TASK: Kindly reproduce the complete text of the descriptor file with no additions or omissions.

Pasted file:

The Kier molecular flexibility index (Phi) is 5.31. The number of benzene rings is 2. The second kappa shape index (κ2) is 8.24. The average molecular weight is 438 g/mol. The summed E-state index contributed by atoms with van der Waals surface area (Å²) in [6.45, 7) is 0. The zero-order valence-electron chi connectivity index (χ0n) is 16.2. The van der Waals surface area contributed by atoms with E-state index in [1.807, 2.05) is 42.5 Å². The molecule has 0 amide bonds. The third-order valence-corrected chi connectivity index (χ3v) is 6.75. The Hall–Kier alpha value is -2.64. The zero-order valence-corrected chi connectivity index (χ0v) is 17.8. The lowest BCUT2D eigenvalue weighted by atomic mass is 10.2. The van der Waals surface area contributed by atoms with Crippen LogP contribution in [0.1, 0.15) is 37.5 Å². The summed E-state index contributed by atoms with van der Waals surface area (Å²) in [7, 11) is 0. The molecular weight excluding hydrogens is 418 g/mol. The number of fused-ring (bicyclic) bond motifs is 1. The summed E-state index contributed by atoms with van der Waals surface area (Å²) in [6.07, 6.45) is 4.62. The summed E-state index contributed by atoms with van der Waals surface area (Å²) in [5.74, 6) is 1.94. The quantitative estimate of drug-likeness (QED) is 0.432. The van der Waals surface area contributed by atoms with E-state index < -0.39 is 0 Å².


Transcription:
The Kier molecular flexibility index (Phi) is 5.31. The number of benzene rings is 2. The second kappa shape index (κ2) is 8.24. The average molecular weight is 438 g/mol. The summed E-state index contributed by atoms with van der Waals surface area (Å²) in [6.45, 7) is 0. The zero-order valence-electron chi connectivity index (χ0n) is 16.2. The van der Waals surface area contributed by atoms with E-state index in [1.807, 2.05) is 42.5 Å². The molecule has 0 amide bonds. The third-order valence-corrected chi connectivity index (χ3v) is 6.75. The Hall–Kier alpha value is -2.64. The zero-order valence-corrected chi connectivity index (χ0v) is 17.8. The lowest BCUT2D eigenvalue weighted by atomic mass is 10.2. The van der Waals surface area contributed by atoms with Crippen LogP contribution in [0.1, 0.15) is 37.5 Å². The summed E-state index contributed by atoms with van der Waals surface area (Å²) in [7, 11) is 0. The molecular weight excluding hydrogens is 418 g/mol. The number of fused-ring (bicyclic) bond motifs is 1. The summed E-state index contributed by atoms with van der Waals surface area (Å²) in [6.07, 6.45) is 4.62. The summed E-state index contributed by atoms with van der Waals surface area (Å²) in [5.74, 6) is 1.94. The quantitative estimate of drug-likeness (QED) is 0.432. The van der Waals surface area contributed by atoms with E-state index < -0.39 is 0 Å².